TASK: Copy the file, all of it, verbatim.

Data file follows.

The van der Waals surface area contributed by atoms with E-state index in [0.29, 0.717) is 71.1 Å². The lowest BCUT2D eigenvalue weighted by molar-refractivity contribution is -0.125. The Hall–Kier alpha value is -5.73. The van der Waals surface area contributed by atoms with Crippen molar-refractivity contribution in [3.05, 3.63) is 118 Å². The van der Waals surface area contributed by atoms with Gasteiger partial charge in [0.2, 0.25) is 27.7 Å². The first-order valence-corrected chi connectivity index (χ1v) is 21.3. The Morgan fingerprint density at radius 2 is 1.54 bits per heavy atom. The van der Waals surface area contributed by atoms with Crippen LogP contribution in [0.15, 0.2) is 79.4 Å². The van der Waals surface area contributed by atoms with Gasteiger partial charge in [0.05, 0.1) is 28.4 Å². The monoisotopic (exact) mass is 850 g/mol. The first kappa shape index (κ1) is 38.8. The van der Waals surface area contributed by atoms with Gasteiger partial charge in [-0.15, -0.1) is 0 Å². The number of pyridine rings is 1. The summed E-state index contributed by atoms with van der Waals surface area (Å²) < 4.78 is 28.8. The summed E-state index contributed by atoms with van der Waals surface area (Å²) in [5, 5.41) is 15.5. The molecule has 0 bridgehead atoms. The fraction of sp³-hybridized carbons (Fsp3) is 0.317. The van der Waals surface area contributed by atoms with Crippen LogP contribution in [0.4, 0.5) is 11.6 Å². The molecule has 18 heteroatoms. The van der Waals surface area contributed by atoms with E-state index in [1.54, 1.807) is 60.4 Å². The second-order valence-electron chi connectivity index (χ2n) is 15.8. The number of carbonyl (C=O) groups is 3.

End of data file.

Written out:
The van der Waals surface area contributed by atoms with E-state index in [0.29, 0.717) is 71.1 Å². The lowest BCUT2D eigenvalue weighted by molar-refractivity contribution is -0.125. The Hall–Kier alpha value is -5.73. The van der Waals surface area contributed by atoms with Crippen molar-refractivity contribution in [3.05, 3.63) is 118 Å². The van der Waals surface area contributed by atoms with Gasteiger partial charge in [0.2, 0.25) is 27.7 Å². The first-order valence-corrected chi connectivity index (χ1v) is 21.3. The Morgan fingerprint density at radius 2 is 1.54 bits per heavy atom. The van der Waals surface area contributed by atoms with Crippen LogP contribution in [0.15, 0.2) is 79.4 Å². The van der Waals surface area contributed by atoms with Gasteiger partial charge in [0.05, 0.1) is 28.4 Å². The monoisotopic (exact) mass is 850 g/mol. The first kappa shape index (κ1) is 38.8. The van der Waals surface area contributed by atoms with Gasteiger partial charge in [-0.15, -0.1) is 0 Å². The number of pyridine rings is 1. The summed E-state index contributed by atoms with van der Waals surface area (Å²) < 4.78 is 28.8. The summed E-state index contributed by atoms with van der Waals surface area (Å²) in [5, 5.41) is 15.5. The molecule has 0 bridgehead atoms. The fraction of sp³-hybridized carbons (Fsp3) is 0.317. The van der Waals surface area contributed by atoms with Crippen LogP contribution in [0.4, 0.5) is 11.6 Å². The molecule has 18 heteroatoms. The van der Waals surface area contributed by atoms with E-state index in [1.54, 1.807) is 60.4 Å². The second-order valence-electron chi connectivity index (χ2n) is 15.8. The number of carbonyl (C=O) groups is 3.